Texas Occupations Code Chapter 53

Baylor offers many educational programs that may lead to an occupational license issued by a State of Texas agency (as defined in Texas Occupations Code Chapter 53).  If you are applying for admission to a program that may prepare you for an occupational license and/or if you later decide to change to such a program, Texas law requires that Baylor notify you of your potential ineligibility to obtain a license due to prior criminal convictions.  Each licensing authority may have guidelines concerning the specific crimes affecting licensure eligibility.  You are encouraged to review all eligibility requirements related to your desired occupational license prior to enrolling in such a course of study.

Please note the following:

  • An individual who has been convicted of certain offenses may be ineligible for either a licensure examination or the issuance of an occupational license upon completion of an educational program.
  • Licensing authorities must establish and make available guidelines explaining why a particular offense is considered a basis for ineligibility for a particular license and other criterion that may affect the decision to grant or withhold a license.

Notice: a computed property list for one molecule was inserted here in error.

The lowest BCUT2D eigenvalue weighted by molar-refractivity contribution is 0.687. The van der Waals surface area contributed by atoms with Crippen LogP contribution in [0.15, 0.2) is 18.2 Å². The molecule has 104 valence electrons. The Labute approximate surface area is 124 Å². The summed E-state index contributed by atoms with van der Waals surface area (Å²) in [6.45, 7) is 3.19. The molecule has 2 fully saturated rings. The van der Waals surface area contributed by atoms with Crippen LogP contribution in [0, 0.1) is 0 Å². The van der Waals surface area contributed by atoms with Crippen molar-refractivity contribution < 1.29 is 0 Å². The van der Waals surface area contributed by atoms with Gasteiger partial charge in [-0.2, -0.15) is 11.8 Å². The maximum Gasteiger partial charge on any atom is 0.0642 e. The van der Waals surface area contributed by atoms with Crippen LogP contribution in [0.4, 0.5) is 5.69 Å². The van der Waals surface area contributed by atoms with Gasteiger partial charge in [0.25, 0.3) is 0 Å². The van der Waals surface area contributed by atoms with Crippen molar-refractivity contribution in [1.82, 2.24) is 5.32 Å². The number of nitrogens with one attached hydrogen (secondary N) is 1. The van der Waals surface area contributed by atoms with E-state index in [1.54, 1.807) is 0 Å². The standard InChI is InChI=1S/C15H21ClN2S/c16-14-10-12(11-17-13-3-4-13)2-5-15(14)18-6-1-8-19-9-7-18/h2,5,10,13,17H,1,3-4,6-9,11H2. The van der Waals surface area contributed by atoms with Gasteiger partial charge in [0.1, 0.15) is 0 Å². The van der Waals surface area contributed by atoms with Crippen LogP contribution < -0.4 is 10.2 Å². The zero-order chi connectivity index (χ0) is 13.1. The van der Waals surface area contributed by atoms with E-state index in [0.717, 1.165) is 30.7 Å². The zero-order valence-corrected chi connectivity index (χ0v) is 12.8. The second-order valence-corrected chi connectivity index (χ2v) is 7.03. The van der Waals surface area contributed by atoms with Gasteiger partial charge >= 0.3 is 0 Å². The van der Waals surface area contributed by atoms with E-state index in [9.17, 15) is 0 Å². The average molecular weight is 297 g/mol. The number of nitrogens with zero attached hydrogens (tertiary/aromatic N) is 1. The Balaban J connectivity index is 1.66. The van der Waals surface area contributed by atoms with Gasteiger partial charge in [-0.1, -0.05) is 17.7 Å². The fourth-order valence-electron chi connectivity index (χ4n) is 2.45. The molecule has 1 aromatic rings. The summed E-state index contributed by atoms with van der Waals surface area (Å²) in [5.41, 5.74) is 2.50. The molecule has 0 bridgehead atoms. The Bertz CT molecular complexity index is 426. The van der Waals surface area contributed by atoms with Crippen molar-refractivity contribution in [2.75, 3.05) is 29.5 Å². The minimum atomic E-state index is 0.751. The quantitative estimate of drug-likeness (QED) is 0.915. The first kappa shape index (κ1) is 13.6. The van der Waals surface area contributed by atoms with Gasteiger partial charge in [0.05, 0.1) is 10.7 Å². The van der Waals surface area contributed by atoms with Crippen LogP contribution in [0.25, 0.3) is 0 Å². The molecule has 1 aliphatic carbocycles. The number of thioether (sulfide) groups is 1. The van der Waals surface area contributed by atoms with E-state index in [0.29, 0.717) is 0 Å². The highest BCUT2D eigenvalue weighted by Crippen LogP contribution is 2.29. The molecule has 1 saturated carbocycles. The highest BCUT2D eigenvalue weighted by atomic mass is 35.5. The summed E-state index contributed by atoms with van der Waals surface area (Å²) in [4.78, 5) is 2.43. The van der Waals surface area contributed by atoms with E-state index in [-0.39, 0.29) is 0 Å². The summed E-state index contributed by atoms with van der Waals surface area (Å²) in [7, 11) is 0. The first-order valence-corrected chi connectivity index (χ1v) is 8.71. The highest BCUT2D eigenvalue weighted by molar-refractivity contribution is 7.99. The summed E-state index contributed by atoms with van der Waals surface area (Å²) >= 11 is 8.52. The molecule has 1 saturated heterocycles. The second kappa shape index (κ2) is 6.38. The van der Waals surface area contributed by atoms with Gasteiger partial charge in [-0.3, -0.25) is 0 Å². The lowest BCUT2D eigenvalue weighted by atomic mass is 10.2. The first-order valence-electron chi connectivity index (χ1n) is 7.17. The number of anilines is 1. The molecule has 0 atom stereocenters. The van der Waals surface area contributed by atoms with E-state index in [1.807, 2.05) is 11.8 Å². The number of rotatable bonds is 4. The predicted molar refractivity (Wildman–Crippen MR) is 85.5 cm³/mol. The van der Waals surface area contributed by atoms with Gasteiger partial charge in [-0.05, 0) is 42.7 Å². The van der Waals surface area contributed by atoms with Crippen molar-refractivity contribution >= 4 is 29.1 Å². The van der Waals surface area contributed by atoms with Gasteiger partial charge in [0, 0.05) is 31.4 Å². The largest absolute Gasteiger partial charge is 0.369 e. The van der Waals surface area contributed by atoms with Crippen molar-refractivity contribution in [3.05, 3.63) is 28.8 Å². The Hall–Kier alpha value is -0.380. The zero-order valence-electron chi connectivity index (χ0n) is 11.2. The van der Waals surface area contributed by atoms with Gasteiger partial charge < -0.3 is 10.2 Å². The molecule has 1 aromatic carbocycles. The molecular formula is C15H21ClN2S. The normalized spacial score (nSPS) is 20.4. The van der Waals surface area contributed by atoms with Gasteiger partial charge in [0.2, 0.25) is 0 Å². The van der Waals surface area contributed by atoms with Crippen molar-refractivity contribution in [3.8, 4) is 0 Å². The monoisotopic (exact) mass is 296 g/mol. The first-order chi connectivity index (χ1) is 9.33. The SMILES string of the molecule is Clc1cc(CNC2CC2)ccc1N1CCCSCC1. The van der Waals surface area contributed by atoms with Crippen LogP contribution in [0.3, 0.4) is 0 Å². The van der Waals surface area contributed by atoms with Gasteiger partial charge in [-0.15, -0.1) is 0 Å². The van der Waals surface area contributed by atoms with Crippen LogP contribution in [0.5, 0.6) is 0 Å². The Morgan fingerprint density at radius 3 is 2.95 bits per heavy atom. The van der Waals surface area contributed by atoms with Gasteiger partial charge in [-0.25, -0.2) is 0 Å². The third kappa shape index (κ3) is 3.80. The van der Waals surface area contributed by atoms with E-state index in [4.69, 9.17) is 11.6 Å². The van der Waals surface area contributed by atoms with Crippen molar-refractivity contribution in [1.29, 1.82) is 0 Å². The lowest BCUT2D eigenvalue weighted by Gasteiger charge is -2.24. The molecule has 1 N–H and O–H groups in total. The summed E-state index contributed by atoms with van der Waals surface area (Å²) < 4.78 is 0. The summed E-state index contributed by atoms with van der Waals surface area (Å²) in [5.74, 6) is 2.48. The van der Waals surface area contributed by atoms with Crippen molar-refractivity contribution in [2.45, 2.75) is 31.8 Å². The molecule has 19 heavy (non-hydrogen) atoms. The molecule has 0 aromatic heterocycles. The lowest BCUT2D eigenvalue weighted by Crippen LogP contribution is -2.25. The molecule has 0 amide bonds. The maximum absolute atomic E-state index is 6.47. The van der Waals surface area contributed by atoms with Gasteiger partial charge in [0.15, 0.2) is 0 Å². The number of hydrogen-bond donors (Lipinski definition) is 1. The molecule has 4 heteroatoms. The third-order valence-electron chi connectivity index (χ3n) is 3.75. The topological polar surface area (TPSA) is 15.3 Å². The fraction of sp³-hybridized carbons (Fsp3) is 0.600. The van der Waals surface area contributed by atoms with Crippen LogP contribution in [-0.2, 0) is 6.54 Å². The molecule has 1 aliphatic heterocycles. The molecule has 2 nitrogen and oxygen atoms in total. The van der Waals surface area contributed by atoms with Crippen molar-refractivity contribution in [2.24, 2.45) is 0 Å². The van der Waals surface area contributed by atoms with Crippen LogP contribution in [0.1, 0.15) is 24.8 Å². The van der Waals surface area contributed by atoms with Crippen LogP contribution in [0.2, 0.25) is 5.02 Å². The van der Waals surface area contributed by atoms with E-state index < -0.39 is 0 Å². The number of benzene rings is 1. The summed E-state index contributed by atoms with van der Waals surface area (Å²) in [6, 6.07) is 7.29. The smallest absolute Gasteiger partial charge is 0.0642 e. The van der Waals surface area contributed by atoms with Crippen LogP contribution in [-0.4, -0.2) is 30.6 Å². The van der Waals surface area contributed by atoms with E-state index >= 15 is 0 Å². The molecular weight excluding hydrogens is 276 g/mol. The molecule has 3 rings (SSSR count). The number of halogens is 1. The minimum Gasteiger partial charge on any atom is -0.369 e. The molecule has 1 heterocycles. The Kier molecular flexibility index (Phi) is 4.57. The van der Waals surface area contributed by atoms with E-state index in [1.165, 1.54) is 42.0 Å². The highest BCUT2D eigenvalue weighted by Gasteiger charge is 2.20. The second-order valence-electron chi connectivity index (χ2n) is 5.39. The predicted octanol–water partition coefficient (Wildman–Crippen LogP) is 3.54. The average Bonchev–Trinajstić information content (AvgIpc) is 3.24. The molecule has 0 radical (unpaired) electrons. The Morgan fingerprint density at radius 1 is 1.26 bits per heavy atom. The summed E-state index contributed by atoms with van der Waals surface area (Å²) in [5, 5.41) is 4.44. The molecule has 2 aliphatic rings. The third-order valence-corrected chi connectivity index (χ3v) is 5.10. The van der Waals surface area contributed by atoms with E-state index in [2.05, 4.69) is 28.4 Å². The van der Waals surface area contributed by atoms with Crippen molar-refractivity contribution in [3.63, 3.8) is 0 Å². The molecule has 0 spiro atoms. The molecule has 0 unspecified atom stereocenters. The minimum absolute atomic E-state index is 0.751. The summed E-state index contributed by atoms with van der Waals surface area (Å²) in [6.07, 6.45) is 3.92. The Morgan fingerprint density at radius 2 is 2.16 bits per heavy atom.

• Local or county licensing authorities may establish additional guidelines related to criminal history. Applicants should contact their respective local or county licensing authority for more information.
  • An individual has the right to request a criminal history evaluation letter regarding eligibility for a license as permitted in Texas Occupations Code §53.102.

Questions related to eligibility requirements should be directed to the applicable licensing authority.  

Please note that Texas Occupations Code Chapter 53 does not apply to licenses issued:

  • Under the authority of the Supreme Court of Texas
  • Peace Officer licenses under Texas Occupations Code Chapter 1701
  • Emergency Medical Services licenses under Texas Health and Safety Code Chapter 773
  • Licenses issued by the Texas Medical Board, the Texas State Board of Pharmacy, the State Board of Dental Examiners, and the State Board of Veterinary Medical Examiners involving criminal convictions related to controlled substances.